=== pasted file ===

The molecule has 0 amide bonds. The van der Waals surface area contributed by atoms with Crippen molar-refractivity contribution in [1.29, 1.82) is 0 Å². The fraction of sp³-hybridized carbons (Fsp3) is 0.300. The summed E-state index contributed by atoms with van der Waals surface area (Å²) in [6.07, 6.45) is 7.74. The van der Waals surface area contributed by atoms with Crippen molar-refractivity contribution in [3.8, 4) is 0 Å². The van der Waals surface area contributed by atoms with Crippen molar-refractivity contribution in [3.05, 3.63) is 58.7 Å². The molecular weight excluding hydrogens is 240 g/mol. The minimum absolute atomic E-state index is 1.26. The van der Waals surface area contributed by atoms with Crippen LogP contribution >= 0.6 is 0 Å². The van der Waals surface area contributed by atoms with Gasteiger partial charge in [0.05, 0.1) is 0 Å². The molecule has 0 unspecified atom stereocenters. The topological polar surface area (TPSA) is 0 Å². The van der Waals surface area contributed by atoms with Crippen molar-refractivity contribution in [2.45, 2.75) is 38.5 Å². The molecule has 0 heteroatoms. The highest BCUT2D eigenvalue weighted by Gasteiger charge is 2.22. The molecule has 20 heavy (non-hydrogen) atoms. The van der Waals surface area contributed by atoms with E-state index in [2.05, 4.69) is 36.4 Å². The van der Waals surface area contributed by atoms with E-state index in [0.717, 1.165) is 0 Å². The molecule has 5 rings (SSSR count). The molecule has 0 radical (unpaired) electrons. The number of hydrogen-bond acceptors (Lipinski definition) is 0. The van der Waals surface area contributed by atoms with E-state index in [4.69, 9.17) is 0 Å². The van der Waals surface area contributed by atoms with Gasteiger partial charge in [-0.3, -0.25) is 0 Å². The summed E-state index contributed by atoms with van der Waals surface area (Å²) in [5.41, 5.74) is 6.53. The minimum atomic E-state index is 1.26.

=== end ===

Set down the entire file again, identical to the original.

The molecule has 0 amide bonds. The van der Waals surface area contributed by atoms with Crippen molar-refractivity contribution in [1.29, 1.82) is 0 Å². The fraction of sp³-hybridized carbons (Fsp3) is 0.300. The summed E-state index contributed by atoms with van der Waals surface area (Å²) in [6.07, 6.45) is 7.74. The van der Waals surface area contributed by atoms with Crippen molar-refractivity contribution in [3.8, 4) is 0 Å². The van der Waals surface area contributed by atoms with Crippen molar-refractivity contribution in [3.05, 3.63) is 58.7 Å². The molecular weight excluding hydrogens is 240 g/mol. The minimum absolute atomic E-state index is 1.26. The van der Waals surface area contributed by atoms with Crippen LogP contribution >= 0.6 is 0 Å². The van der Waals surface area contributed by atoms with Gasteiger partial charge in [0.05, 0.1) is 0 Å². The molecule has 0 unspecified atom stereocenters. The topological polar surface area (TPSA) is 0 Å². The van der Waals surface area contributed by atoms with Crippen molar-refractivity contribution in [2.45, 2.75) is 38.5 Å². The molecule has 0 heteroatoms. The highest BCUT2D eigenvalue weighted by Gasteiger charge is 2.22. The molecule has 20 heavy (non-hydrogen) atoms. The van der Waals surface area contributed by atoms with E-state index in [2.05, 4.69) is 36.4 Å². The van der Waals surface area contributed by atoms with E-state index in [0.717, 1.165) is 0 Å². The molecule has 5 rings (SSSR count). The molecule has 0 radical (unpaired) electrons. The number of hydrogen-bond acceptors (Lipinski definition) is 0. The van der Waals surface area contributed by atoms with E-state index in [4.69, 9.17) is 0 Å². The van der Waals surface area contributed by atoms with Gasteiger partial charge in [-0.3, -0.25) is 0 Å². The summed E-state index contributed by atoms with van der Waals surface area (Å²) in [5.41, 5.74) is 6.53. The minimum atomic E-state index is 1.26.